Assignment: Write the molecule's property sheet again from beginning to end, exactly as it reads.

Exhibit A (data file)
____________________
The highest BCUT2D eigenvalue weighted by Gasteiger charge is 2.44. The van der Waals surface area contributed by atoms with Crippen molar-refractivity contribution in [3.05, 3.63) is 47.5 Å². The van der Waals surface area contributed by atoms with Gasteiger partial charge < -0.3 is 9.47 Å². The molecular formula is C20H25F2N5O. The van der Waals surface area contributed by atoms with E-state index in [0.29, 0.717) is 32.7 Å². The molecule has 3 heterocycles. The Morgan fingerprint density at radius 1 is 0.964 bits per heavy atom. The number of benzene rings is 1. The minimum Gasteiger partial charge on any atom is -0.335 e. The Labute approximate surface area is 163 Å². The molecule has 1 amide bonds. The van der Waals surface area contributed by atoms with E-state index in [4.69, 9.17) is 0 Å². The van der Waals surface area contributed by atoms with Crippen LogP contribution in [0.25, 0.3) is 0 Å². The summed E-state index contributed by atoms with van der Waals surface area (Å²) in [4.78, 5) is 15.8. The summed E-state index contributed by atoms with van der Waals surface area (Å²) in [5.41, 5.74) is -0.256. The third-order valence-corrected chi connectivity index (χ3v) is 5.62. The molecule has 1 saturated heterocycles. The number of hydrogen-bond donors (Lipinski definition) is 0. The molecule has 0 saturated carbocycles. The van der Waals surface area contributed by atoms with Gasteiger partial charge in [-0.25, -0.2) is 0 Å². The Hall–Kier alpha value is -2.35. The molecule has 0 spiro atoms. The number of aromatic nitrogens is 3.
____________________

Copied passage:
The highest BCUT2D eigenvalue weighted by Gasteiger charge is 2.44. The van der Waals surface area contributed by atoms with Crippen molar-refractivity contribution in [3.05, 3.63) is 47.5 Å². The van der Waals surface area contributed by atoms with Gasteiger partial charge < -0.3 is 9.47 Å². The molecular formula is C20H25F2N5O. The van der Waals surface area contributed by atoms with E-state index in [0.29, 0.717) is 32.7 Å². The molecule has 3 heterocycles. The Morgan fingerprint density at radius 1 is 0.964 bits per heavy atom. The number of benzene rings is 1. The minimum Gasteiger partial charge on any atom is -0.335 e. The Labute approximate surface area is 163 Å². The molecule has 1 amide bonds. The van der Waals surface area contributed by atoms with E-state index in [4.69, 9.17) is 0 Å². The van der Waals surface area contributed by atoms with Crippen LogP contribution in [0.25, 0.3) is 0 Å². The summed E-state index contributed by atoms with van der Waals surface area (Å²) in [4.78, 5) is 15.8. The summed E-state index contributed by atoms with van der Waals surface area (Å²) in [5.41, 5.74) is -0.256. The third-order valence-corrected chi connectivity index (χ3v) is 5.62. The molecule has 1 saturated heterocycles. The number of hydrogen-bond donors (Lipinski definition) is 0. The molecule has 0 saturated carbocycles. The van der Waals surface area contributed by atoms with Gasteiger partial charge in [-0.25, -0.2) is 0 Å². The Hall–Kier alpha value is -2.35. The molecule has 0 spiro atoms. The number of aromatic nitrogens is 3.